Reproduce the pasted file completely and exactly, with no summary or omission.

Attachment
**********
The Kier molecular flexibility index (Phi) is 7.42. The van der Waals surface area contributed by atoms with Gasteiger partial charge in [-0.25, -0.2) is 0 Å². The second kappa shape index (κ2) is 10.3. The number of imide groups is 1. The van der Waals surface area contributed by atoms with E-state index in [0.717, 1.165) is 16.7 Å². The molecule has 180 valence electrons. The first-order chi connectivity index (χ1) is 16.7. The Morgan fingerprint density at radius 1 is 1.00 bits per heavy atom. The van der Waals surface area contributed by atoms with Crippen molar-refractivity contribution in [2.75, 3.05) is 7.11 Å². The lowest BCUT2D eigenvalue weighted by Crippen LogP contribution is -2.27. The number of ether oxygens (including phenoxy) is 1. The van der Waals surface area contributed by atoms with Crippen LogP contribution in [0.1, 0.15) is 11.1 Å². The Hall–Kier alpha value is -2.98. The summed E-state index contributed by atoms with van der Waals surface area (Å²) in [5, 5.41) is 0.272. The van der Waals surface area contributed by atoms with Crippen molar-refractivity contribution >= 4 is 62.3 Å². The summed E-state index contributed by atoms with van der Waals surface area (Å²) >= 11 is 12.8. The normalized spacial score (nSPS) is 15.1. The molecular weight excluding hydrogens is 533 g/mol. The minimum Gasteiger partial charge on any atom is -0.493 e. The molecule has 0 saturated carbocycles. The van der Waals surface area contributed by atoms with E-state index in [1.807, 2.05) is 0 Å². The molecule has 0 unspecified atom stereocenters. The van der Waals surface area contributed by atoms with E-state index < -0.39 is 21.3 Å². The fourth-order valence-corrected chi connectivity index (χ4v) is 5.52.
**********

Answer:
The Kier molecular flexibility index (Phi) is 7.42. The van der Waals surface area contributed by atoms with Gasteiger partial charge in [-0.25, -0.2) is 0 Å². The second kappa shape index (κ2) is 10.3. The number of imide groups is 1. The van der Waals surface area contributed by atoms with E-state index in [0.717, 1.165) is 16.7 Å². The molecule has 180 valence electrons. The first-order chi connectivity index (χ1) is 16.7. The Morgan fingerprint density at radius 1 is 1.00 bits per heavy atom. The van der Waals surface area contributed by atoms with Crippen molar-refractivity contribution in [2.75, 3.05) is 7.11 Å². The lowest BCUT2D eigenvalue weighted by Crippen LogP contribution is -2.27. The number of ether oxygens (including phenoxy) is 1. The van der Waals surface area contributed by atoms with Crippen LogP contribution in [0.1, 0.15) is 11.1 Å². The Hall–Kier alpha value is -2.98. The summed E-state index contributed by atoms with van der Waals surface area (Å²) in [5, 5.41) is 0.272. The van der Waals surface area contributed by atoms with Crippen molar-refractivity contribution >= 4 is 62.3 Å². The summed E-state index contributed by atoms with van der Waals surface area (Å²) >= 11 is 12.8. The normalized spacial score (nSPS) is 15.1. The molecular weight excluding hydrogens is 533 g/mol. The minimum Gasteiger partial charge on any atom is -0.493 e. The molecule has 0 saturated carbocycles. The van der Waals surface area contributed by atoms with E-state index in [1.807, 2.05) is 0 Å². The molecule has 0 unspecified atom stereocenters. The van der Waals surface area contributed by atoms with E-state index < -0.39 is 21.3 Å². The fourth-order valence-corrected chi connectivity index (χ4v) is 5.52.